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Private capital flows to developing countries hit new record in 2006: report

Net private capital flows to developing countries reached a record $647 billion in 2006, although the rate of growth of these flows slowed from 34% in 2005 to 17% in 2006, according to a report released by the World Bank on Tuesday.

Emerging Europe attracted an increasing share of the overall flows and equity financing grew much faster than debt, said Global Development Finance 2007. However, the annual World Bank report said despite commitments made by donors, aid flows were disappointing, and the shift from official to private sources of finance continued. The report predicts that higher interest rates and emerging capacity constraints will slow the very fast growth of developing countries in the past few years, with global growth falling from 4% in 2006 to around 3.5% in 2009. This realignment could also temper some of the positive global financial conditions that have prevailed in many developing countries over the past four years.

According to the report, equity flows exceeded $400 billion in 2006, accounting for almost three-quarters of capital flows, up from two-thirds in 2004, said Global Development Finance 2007. The report said strong gains were recorded in both portfolio equity and foreign direct investment (FDI) in emerging markets and other developing countries. A wave of cross-border mergers and acquisitions boosted FDI flows to developing countries in 2006 to a new high of $325 billion, roughly one-fourth of worldwide flows of $1.2 trillion. In 2006, private and state-owned corporations in developing countries raised $333 billion through syndicated bank loans and international bond issuance-up sharply from $88 billion in 2002.

Regionally, firms from emerging Europe and Central Asia stand out, with debt expanding by $135 billion in 2006. Financial corporations, particularly banks from India, Kazakhstan, the Russian Federation and Turkey are at the forefront of this apparent foreign credit boom. This new landscape for development finance - particularly the shift from sovereign to private borrowers - alters the conventional assessment of risks, and is likely to have important implications for growth and financial stability, said the report. „While the rapid growth of capital inflows to developing countries reflects improved fundamentals, cyclical factors have also been at work, and as growth slows even resilient countries could face strong headwinds,” said Uri Dadush, Director of the World Bank's Development Prospects Group. „We foresee a soft landing, but this cannot be taken for granted.”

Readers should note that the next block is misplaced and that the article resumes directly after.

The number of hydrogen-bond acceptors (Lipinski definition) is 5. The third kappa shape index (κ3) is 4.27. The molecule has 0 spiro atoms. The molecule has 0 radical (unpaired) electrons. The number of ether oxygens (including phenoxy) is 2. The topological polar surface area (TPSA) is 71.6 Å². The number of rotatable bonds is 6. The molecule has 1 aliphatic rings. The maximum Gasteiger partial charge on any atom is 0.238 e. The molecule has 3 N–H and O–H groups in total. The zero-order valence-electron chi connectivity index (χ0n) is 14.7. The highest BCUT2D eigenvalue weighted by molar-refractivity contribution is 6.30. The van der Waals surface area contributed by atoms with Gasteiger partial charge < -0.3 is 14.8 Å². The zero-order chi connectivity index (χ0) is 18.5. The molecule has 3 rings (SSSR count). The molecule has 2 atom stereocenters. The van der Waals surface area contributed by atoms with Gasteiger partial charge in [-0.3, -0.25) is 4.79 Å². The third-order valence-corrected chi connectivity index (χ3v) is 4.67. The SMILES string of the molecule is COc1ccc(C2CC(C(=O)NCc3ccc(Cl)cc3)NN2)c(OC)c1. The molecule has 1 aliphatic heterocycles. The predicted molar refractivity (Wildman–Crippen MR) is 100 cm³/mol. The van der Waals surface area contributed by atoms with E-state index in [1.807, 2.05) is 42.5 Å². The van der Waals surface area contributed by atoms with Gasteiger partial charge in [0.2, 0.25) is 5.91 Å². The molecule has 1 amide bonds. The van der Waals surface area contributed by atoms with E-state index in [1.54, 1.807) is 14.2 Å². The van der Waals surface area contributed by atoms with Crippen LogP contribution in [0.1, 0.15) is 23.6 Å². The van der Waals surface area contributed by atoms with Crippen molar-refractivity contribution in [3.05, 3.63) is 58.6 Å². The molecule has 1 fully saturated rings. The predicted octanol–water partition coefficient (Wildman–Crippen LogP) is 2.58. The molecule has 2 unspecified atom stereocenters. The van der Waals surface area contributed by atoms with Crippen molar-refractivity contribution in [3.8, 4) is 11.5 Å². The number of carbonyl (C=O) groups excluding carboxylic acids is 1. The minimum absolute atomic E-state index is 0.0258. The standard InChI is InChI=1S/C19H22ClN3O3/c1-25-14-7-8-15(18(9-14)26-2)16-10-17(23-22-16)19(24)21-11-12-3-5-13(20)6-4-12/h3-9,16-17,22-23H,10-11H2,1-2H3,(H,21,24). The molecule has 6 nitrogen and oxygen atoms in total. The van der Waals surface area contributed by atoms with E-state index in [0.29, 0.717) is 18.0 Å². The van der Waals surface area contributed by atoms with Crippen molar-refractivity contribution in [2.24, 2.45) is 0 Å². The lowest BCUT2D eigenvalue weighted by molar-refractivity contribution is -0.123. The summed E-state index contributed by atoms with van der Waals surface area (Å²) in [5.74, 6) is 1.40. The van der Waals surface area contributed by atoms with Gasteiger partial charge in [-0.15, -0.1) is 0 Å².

In addition to benefiting from another year of strong growth and high commodity prices, low-income countries' ability to access private debt markets has been boosted by recent major international debt-relief initiatives that have cut their debt burdens and improved their creditworthiness. As capital markets have integrated rapidly over the past few years and as developing-country corporations have been raising funds overseas, the need for a more coherent global approach to regulating cross-border public offerings and listings of securities has become more urgent, warned the report. It also called for regulators and governments to pay more attention to the transparency and quality of accounting standards. It stresses the importance of reliable information in helping investors to make informed decisions and calls for measures to improve the integrity of corporate governance.

Global aid, meanwhile, has stalled. After reaching $106.8 billion in 2005, official development assistance (ODA) from Development Assistance Committee members fell in 2006 to about $103.9 billion, raising uncertainty about the G-8 Gleneagles commitments to scale up development assistance to Africa by 2010. „The expansion in private capital flows in 2006 speaks well for developing countries' resiliency, but what is worrying is that it has coincided with a decline in net official lending and a delay in delivering on aid commitments,” said Francois Bourguignon, World Bank Chief Economist and Senior Vice President for Development Economics. „Many of the poorest countries continue to operate on the periphery of the global financial system - for them private capital alone is not enough to finance basic needs,” he added. (